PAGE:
Constitution Doesn’t Mandate Birthright Citizenship

Article author: 
Ken Klukowski
Article publisher: 
Article date: 
18 August 2015
Article category: 
Our American Future
Article Body: 

...The Constitution’s Fourteenth Amendment does not confer citizenship of the children of foreigners, whether legal or illegal.

Media commentators have gotten this issue dead wrong...

That’s not the law. It has never been the law.

Under current immigration law—found at 8 U.S.C. § 1401(a)—a baby born on American soil to a (1) foreign ambassador, (2) head of state, or (3) foreign military prisoner is not an American citizen.

How is that possible? This is from the Immigration and Naturalization Act of 1952 (INA), as it has been amended over the years. Is this federal law unconstitutional?

No. The Citizenship Clause of the Fourteenth Amendment provides: “All persons born or naturalized in the United States, and subject to the jurisdiction thereof, are citizens of the United States and of the State wherein they reside.” Today’s debate turns on the six words, “subject to the jurisdiction thereof.”...

In 1866, Congress passed a Civil Rights Act to guarantee black Americans their constitutional rights as citizens, claiming that the Constitution’s Thirteenth Amendment gave Congress the power to pass such laws...

The Civil Rights Act included a definition for national citizenship, to guarantee that former slaves would forever be free of the infamous Dred Scott decision which declared black people were not American citizens. That provision read, “All persons born in the United States, and not subject to any foreign power, excluding Indians not taxed, are hereby declared to be citizens of the United States.”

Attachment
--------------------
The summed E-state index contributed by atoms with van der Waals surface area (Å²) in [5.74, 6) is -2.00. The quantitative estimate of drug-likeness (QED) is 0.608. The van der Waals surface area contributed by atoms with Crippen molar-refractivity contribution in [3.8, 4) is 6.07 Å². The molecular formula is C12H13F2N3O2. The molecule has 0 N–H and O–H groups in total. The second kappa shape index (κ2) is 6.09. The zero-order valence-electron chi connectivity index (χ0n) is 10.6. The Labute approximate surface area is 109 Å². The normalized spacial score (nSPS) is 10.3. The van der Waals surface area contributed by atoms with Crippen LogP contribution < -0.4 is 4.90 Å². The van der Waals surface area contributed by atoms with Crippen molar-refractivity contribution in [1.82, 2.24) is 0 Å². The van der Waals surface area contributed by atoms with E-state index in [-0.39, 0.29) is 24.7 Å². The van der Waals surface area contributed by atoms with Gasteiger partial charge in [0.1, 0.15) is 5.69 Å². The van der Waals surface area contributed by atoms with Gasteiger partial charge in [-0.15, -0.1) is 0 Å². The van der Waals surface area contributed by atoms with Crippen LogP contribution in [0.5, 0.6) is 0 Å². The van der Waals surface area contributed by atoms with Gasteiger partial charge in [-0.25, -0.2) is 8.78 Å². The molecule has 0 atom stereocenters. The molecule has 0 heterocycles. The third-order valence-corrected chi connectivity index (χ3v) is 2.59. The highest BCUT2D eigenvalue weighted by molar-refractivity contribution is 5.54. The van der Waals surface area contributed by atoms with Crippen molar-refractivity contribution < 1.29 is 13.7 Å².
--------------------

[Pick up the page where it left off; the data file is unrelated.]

That was the original meaning of the jurisdiction language in the Fourteenth Amendment. A person who is “subject to the jurisdiction” of the United States is a person who is “not subject to any foreign power”—that is, a person who was entirely native to the United States, not the citizen or subject of any foreign government...

In 1884, the Supreme Court in Elk v. Wilkins noted that the language of the Civil Rights Act was condensed and rephrased in the Fourteenth Amendment and that courts can therefore look to the Civil Rights Act to understand better the meaning of the Fourteenth Amendment...

So why is a child born on American soil to foreign parents an American citizen by birth? Because the Fourteenth Amendment’s Citizenship Clause is a floor, not a ceiling. Under Article I, Section 8, Clause 4 of the Constitution, Congress has absolute power to make laws for immigration and for granting citizenship to foreigners. Congress’s current INA is far more generous than the Constitution requires. Congress could expand it to grant citizenship to every human being on earth, or narrow it to its constitutional minimum.

Media confusion on this issue is puzzling...

It is another question as to whether Congress could strip citizenship from the children of illegals who already have it. If Congress could do that, then it could also strip citizenship from the many millions of foreigners who came to the United States legally and went through the lawful process to become Americans...

...denying citizenship to the children of illegal aliens is fully consistent with the Constitution’s Fourteenth Amendment.


CAIRCO Research

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